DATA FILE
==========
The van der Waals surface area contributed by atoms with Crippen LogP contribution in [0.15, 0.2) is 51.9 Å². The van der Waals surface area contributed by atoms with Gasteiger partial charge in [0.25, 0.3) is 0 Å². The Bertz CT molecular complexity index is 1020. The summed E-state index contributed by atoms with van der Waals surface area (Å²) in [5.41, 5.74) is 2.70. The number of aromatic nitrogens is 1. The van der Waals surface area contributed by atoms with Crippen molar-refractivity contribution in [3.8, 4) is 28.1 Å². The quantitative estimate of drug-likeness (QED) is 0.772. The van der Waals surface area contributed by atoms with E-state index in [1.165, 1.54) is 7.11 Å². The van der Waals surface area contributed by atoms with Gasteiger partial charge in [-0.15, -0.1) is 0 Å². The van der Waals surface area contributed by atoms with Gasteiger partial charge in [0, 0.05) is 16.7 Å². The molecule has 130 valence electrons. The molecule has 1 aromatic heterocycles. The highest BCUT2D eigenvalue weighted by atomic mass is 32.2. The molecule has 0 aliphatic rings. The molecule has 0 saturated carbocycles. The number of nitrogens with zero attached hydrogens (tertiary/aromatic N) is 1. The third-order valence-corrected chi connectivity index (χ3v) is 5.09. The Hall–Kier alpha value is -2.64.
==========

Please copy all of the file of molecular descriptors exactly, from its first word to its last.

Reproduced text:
The van der Waals surface area contributed by atoms with Crippen LogP contribution in [0.15, 0.2) is 51.9 Å². The van der Waals surface area contributed by atoms with Gasteiger partial charge in [0.25, 0.3) is 0 Å². The Bertz CT molecular complexity index is 1020. The summed E-state index contributed by atoms with van der Waals surface area (Å²) in [5.41, 5.74) is 2.70. The number of aromatic nitrogens is 1. The van der Waals surface area contributed by atoms with Crippen molar-refractivity contribution in [3.8, 4) is 28.1 Å². The quantitative estimate of drug-likeness (QED) is 0.772. The van der Waals surface area contributed by atoms with E-state index in [1.165, 1.54) is 7.11 Å². The van der Waals surface area contributed by atoms with Gasteiger partial charge in [-0.15, -0.1) is 0 Å². The van der Waals surface area contributed by atoms with Gasteiger partial charge in [0, 0.05) is 16.7 Å². The molecule has 130 valence electrons. The molecule has 1 aromatic heterocycles. The highest BCUT2D eigenvalue weighted by atomic mass is 32.2. The molecule has 0 aliphatic rings. The molecule has 0 saturated carbocycles. The number of nitrogens with zero attached hydrogens (tertiary/aromatic N) is 1. The third-order valence-corrected chi connectivity index (χ3v) is 5.09. The Hall–Kier alpha value is -2.64.